Most of the audience clearly knew the Requiem from the scene in the film of Amadeus representing the bogus composition of the work, with Salieri acting as amanuensis, and of course the Confutatis is instantly loveable as well as recognizable. The orchestra acquitted itself with some distinction here, but the problem was the usually excellent choir, Polyphony – more used, and suited, to venues such as St. John’s Smith Square, its normally incisive, dramatic sound became woolly and indistinct in the Barbican, depriving the music of some of its necessary fervour. Amongst the soloists, Lisa Milne’s Lux aeterna and Andrew Foster Williams’ Tuba mirum were notable, but I found Karen Cargill rather pale, and whilst John Mark Ainsley displayed his customary musicality, sweetness of tone and directness, his singing was not as confident as it normally is at the top of the stave.

 

The evening culminated with a splendid display of fireworks on the lakeside terrace, showing that the Barbican could really be a joyous place – perhaps it will be when the current renovations are complete, but I’m not holding my breath until some small miracles occur, namely – the whole place becoming non-smoking, the chosen designer having some idea as how to make restricted spaces appear filled with light, and of course, someone helping the management to understand that the beginning of a slow movement is not an appropriate pause during which to admit late-comers.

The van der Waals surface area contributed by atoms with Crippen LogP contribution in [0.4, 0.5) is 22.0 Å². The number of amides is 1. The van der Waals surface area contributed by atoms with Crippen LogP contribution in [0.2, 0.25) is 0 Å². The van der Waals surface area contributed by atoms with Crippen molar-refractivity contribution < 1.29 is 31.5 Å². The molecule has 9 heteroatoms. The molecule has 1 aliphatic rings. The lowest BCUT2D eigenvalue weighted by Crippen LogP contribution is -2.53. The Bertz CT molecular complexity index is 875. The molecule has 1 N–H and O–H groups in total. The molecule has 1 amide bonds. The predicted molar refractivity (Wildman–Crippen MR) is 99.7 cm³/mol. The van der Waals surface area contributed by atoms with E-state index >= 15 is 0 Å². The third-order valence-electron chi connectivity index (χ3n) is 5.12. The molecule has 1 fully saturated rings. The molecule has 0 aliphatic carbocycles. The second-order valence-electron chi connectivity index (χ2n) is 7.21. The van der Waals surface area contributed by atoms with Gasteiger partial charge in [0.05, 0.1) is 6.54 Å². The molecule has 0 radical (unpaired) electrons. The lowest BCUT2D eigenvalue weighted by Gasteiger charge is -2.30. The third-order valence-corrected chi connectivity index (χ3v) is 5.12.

Melanie Eskenazi

 



Back to the Top     Back to the Index Page


 





   

 

 

 

MusicWeb - The International Web Site Founder: Len Mullenger [UK], Classical Editor: Rob Barnett [UK],  Regular Reviewers:   Steve Arloff [UK], Guy Aron [Australia], Tony Augarde [UK], Terry Barfoot [UK], Melinda Bargreen [USA], David J. Barker [Australia], Rob Barnett [UK], Nick Barnard [UK], Robert Beattie [UK], Dave Billinge [UK], Peter Bright [UK], Byzantion [UK], Colin Clarke [UK], Dominy Clements [Netherlands], Michael Cookson [UK], Hubert Culot [Belgium], Evan Dickerson [UK], Gavin Dixon [UK], Robert J. Farr [UK], Christopher Fifield [UK], Göran Forsling [Sweden], John France [UK], Patrick Gary [USA], Pierre Giroux [CAN], Paul C. Godfrey [UK], Michael Greenhalgh [UK], William Hedley [France], Gary Higginson [UK], Neil Horner [UK], Robert Hugill UK], David Jennings [UK], Bill Kenny [UK], William S Kreindler [USA], Ian Lace [UK], Em Marshall-Luck [UK], Oleg Ledeniov [USA]Rob Maynard [UK], David A McConnell [USA], Kirk McElhearn [France], Robert McKechnie [UK], Ralph Moore [RMo] [UK], Dan Morgan [UK], Margarida Mota-Bull [UK], Glyn Pursglove [UK], John Quinn [UK], Carla Rees [UK], Brian Reinhart [USA], Donald Satz [USA], Mark Sealey [USA], John Sheppard [UK], George Stacy, Kevin Sutton [USA], Bert Thompson [USA], Simon Thompson [UK], Zane Turner [Australia], Steve Vasta [UK], Johan van Veen [Netherlands], Raymond Walker [UK], Derek Warby [UK], Brian Wilson [UK], Jonathan Woolf [UK] Leslie Wright [USA]. A complete list of contributors can be seen here